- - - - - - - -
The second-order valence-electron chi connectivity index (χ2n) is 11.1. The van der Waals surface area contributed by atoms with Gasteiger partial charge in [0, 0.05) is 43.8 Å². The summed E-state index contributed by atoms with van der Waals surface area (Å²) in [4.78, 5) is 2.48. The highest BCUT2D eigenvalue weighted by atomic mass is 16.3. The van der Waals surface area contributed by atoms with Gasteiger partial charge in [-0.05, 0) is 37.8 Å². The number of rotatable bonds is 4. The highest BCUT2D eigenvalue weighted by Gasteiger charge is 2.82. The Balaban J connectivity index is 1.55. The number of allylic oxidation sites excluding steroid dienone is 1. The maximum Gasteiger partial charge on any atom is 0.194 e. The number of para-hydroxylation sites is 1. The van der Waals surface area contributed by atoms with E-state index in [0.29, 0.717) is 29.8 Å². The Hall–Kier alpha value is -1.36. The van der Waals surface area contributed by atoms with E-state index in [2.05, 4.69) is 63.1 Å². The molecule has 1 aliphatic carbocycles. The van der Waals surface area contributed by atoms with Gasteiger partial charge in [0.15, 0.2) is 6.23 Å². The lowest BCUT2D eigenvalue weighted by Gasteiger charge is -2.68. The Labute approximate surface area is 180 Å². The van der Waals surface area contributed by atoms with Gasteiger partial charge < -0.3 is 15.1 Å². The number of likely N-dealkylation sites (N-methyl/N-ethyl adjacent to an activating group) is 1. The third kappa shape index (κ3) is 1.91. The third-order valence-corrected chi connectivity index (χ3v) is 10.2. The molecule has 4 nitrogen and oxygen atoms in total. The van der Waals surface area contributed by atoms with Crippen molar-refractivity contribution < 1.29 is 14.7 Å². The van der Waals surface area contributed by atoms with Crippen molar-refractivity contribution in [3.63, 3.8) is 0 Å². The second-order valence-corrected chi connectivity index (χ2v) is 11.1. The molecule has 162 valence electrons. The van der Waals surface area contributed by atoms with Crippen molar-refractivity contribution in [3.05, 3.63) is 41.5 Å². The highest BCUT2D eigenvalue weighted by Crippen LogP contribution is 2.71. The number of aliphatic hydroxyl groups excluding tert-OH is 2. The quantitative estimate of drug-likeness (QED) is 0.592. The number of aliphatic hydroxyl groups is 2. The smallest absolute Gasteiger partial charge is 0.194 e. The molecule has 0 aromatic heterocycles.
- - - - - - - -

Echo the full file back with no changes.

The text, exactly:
The second-order valence-electron chi connectivity index (χ2n) is 11.1. The van der Waals surface area contributed by atoms with Gasteiger partial charge in [0, 0.05) is 43.8 Å². The summed E-state index contributed by atoms with van der Waals surface area (Å²) in [4.78, 5) is 2.48. The highest BCUT2D eigenvalue weighted by atomic mass is 16.3. The van der Waals surface area contributed by atoms with Gasteiger partial charge in [-0.05, 0) is 37.8 Å². The number of rotatable bonds is 4. The highest BCUT2D eigenvalue weighted by Gasteiger charge is 2.82. The Balaban J connectivity index is 1.55. The number of allylic oxidation sites excluding steroid dienone is 1. The maximum Gasteiger partial charge on any atom is 0.194 e. The number of para-hydroxylation sites is 1. The van der Waals surface area contributed by atoms with E-state index in [0.29, 0.717) is 29.8 Å². The Hall–Kier alpha value is -1.36. The van der Waals surface area contributed by atoms with E-state index in [2.05, 4.69) is 63.1 Å². The molecule has 1 aliphatic carbocycles. The van der Waals surface area contributed by atoms with Gasteiger partial charge in [0.15, 0.2) is 6.23 Å². The lowest BCUT2D eigenvalue weighted by Gasteiger charge is -2.68. The Labute approximate surface area is 180 Å². The van der Waals surface area contributed by atoms with Gasteiger partial charge < -0.3 is 15.1 Å². The number of likely N-dealkylation sites (N-methyl/N-ethyl adjacent to an activating group) is 1. The third kappa shape index (κ3) is 1.91. The third-order valence-corrected chi connectivity index (χ3v) is 10.2. The molecule has 4 nitrogen and oxygen atoms in total. The van der Waals surface area contributed by atoms with Crippen molar-refractivity contribution < 1.29 is 14.7 Å². The van der Waals surface area contributed by atoms with Crippen molar-refractivity contribution in [3.63, 3.8) is 0 Å². The second-order valence-corrected chi connectivity index (χ2v) is 11.1. The molecule has 162 valence electrons. The van der Waals surface area contributed by atoms with Crippen molar-refractivity contribution in [3.05, 3.63) is 41.5 Å². The highest BCUT2D eigenvalue weighted by Crippen LogP contribution is 2.71. The number of aliphatic hydroxyl groups excluding tert-OH is 2. The quantitative estimate of drug-likeness (QED) is 0.592. The number of aliphatic hydroxyl groups is 2. The smallest absolute Gasteiger partial charge is 0.194 e. The molecule has 0 aromatic heterocycles.